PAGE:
A Forgotten Revival ~ Stanley C Griffin

Having recently moved into the East Anglia region – but a moderate stone’s throw from the town of Lowestoft, which is often the focus of this story – I was asked, “Did I know about the spiritual revival in East Anglia?” I didn’t. Now I know something about it all and I understand from the author’s point of view that this was the last revival in England. The earlier Welsh and later Hebrides revivals are both mentioned but the events that sprang out of Lowestoft, in 1921, are cited as being the last known revival in England (as opposed to Scotland and Wales). As someone converted at the tail-end of the ‘charismatic’ era in the UK I had always thought of that movement as being the last ‘revival’ in this land. Regardless of whatever ‘mixture’ there may have been in the latter movement I have always understood (and seen some of the evidence) that many formerly ‘static’ believers were stirred afresh in renewing their love towards Jesus and I know of many that came to The Lord during that period.

Anyhow, regardless of the technicalities of what is recognised as a ‘revival’ or not I was perfectly glad to read of the events pertaining to this particular time. If you decide to read this book you will discover the relevant name, dates and places etc. In broad summary there was a simple and willing cooperation between the various institutional churches of the time and within that framework God worked and blessed and moved in His saving grace.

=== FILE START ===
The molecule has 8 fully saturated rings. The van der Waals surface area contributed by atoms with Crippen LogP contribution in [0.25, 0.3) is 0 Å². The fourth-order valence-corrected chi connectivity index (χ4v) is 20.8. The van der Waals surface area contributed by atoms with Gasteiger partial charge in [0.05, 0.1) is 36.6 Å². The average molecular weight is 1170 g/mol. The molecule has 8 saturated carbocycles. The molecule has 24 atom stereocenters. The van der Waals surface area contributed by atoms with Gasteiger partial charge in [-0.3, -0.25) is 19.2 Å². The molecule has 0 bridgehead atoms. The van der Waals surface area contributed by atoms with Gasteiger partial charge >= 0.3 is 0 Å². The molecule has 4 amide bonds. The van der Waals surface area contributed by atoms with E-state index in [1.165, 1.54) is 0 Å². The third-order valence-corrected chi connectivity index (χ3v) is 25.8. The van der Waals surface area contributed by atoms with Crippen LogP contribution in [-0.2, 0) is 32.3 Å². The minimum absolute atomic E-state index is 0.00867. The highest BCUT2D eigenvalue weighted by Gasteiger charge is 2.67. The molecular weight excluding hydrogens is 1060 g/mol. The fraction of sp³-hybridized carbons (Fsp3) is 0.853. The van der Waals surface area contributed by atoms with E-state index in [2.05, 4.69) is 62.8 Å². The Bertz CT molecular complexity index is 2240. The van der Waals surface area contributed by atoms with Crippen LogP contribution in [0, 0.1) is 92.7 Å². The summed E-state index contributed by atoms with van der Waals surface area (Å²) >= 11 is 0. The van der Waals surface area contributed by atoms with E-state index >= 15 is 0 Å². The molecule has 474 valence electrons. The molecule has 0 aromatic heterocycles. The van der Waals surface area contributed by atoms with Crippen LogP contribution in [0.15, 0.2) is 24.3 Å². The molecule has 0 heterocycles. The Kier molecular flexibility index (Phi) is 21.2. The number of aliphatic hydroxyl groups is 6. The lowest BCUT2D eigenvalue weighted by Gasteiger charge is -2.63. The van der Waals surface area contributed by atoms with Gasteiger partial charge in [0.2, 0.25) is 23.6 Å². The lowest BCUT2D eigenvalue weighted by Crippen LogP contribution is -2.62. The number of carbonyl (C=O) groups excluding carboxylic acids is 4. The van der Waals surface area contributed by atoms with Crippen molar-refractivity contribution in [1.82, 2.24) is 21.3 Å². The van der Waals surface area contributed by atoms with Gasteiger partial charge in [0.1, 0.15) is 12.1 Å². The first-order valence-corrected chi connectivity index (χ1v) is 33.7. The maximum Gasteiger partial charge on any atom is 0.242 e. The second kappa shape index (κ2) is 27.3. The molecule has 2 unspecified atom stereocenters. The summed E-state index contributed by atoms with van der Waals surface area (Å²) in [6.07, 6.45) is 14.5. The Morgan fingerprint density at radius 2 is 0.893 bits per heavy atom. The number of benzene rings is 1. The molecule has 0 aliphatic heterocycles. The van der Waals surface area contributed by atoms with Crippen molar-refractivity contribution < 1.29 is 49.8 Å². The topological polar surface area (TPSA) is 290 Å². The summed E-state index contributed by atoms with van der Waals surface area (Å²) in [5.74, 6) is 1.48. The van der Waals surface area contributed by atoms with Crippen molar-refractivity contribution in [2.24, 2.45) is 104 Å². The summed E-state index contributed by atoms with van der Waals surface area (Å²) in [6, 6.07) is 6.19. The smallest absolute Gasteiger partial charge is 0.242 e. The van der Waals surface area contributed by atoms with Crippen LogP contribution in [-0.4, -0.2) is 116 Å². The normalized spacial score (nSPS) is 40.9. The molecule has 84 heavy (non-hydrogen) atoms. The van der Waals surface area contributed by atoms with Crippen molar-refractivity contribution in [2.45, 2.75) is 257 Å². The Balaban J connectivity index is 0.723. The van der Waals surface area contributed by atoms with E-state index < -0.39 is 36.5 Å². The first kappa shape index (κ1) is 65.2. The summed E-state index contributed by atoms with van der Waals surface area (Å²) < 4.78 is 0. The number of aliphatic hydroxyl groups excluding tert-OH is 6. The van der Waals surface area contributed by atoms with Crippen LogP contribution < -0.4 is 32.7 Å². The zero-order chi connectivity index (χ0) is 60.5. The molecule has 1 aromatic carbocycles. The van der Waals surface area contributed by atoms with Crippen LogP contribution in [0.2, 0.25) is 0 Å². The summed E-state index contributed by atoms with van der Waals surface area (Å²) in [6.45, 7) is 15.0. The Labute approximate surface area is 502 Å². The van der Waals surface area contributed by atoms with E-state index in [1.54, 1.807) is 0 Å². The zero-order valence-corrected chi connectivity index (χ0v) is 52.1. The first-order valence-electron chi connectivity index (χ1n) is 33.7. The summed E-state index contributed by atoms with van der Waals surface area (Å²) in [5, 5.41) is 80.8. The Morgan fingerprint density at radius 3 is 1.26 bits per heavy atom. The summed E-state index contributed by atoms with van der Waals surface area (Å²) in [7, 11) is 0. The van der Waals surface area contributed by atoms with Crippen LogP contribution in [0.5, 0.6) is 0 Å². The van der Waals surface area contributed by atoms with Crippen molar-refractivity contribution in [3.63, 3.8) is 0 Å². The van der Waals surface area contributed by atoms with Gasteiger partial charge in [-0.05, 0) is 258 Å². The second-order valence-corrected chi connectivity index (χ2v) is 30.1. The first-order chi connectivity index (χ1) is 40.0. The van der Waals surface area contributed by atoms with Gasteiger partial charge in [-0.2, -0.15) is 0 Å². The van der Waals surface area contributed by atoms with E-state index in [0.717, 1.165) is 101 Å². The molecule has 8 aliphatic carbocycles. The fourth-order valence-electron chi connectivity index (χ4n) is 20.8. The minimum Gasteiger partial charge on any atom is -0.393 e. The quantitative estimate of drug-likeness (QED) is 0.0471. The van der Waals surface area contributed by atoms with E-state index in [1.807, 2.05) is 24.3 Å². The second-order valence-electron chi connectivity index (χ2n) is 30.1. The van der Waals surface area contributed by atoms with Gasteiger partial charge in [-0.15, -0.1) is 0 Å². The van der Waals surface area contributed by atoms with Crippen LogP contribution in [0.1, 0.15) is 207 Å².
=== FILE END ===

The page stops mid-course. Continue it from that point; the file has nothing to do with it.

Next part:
I shan’t attempt to relate any of the little ‘incidences’ and notable conversion stories that are mentioned but I will share one quote, which must betray my less than spiritual focus at times, which just tickled me for a moment – with regards to one of the key figures involved in this account…

“Montague Micklewright observed that throughout his ministry Douglas Brown had suffered from neuritis, which appeared to be due to an excess of nervous energy, but seemed to be relieved by much preaching.”

(I know, I have a strange sense of humour at times, but that just made me laugh!)

The revival was short-lived, and there was some analysis of that, but it affected many throughout the East Anglia region and also especially the East of Scotland through the fishing contacts with Lowestoft in those days. It seems also there was a spark of life manifesting in parts of Ireland at the same time.

As a newcomer to the region and given that it is now getting on for a hundred years since these events I would be more than happy to respectfully ask The Lord if He would be pleased to pour out His Spirit on and from East Anglia once again. AMEN!

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